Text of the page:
To the Editor:
We read with great interest the article by Moon et al.1 We agree with them that “no other practice in medicine has contributed more to the understanding of neuroanatomy and the neurosciences as dissection of the human cadaver.” Furthermore, to the authors' comment on its role in the development of modern neurosurgery,1 we would like to comment on the, more or less, unknown role of the neuroanatomic dissection in modern stereotactic and functional neurosurgery and consequently in neuromodulation.
From our experience, neuroanatomic dissection can be used for studying stereotactic anatomy of specific brain areas through coronal, axial, and sagittal sections as in magnetic resonance imaging. Basal ganglia and other brain nuclei can be precisely identified. Stereotactic coordinates of deep brain stimulation (DBS) targets such as the subthalamic nucleus and nucleus accumbens can be determined.2 Stereotactic atlases of the human brain, whose importance in stereotactic surgery is well established, are also based on this method.
Moreover, cadaveric dissection can be used for step-by-step practicing of stereotactic neurosurgical procedures, such as DBS (its extracerebral part), by neurosurgical trainees and young neurosurgeons. Human cadaver models are especially beneficial because they are the closest to live surgery with the greatest disadvantage of lacking hemodynamic factors.3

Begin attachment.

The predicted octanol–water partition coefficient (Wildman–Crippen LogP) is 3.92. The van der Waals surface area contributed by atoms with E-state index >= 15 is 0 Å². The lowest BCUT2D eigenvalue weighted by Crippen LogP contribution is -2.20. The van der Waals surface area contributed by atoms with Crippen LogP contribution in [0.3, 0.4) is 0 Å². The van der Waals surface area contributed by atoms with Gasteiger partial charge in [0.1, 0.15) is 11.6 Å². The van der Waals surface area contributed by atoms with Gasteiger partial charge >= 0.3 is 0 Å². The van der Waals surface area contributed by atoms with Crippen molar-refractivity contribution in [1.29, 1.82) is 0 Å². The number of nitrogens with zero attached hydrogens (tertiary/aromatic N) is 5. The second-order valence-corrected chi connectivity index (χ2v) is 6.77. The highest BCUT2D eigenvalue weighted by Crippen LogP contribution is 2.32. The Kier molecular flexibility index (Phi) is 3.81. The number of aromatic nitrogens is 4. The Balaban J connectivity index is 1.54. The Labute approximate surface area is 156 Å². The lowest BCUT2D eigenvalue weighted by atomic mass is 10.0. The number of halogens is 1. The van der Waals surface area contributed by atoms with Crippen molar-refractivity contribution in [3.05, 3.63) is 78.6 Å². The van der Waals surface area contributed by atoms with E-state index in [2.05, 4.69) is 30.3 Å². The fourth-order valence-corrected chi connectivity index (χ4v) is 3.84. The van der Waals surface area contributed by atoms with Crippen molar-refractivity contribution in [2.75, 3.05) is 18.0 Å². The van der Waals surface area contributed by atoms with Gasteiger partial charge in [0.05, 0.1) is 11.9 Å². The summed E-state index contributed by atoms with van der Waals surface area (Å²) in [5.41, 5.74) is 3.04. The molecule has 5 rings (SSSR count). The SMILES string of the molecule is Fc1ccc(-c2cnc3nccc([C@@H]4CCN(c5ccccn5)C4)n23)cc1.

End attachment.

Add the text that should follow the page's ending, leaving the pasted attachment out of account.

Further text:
With one or another way, neuroanatomic dissection can be a quite useful educational tool for stereotactic neurosurgery and can significantly help in the scientific progress of this neurosurgical field. Finally, we agree with Moon et al that “the traditional cadaver based training model will undoubtedly continue to be used alongside more innovative teaching methods that continue to be developed.”1
1. Moon K, Filis AK, Cohen AR. The birth and evolution of neuroscience through cadaveric dissection. Neurosurgery. 2010;67(3):799-810.
2. Mavridis I, Anagnostopoulou S. The human nucleus accumbens as a target for deep brain stimulation: Anatomical study of electrode's target point and stereotactic coordinates. Minim Invasive Neurosurg. 2009;52(5-6):212-215.
3. Olabe Jo, Olabe Ja, Sancho V. Human cadaver brain infusion model for neurosurgical training. Surg Neurol. 2009;72(6):700-702.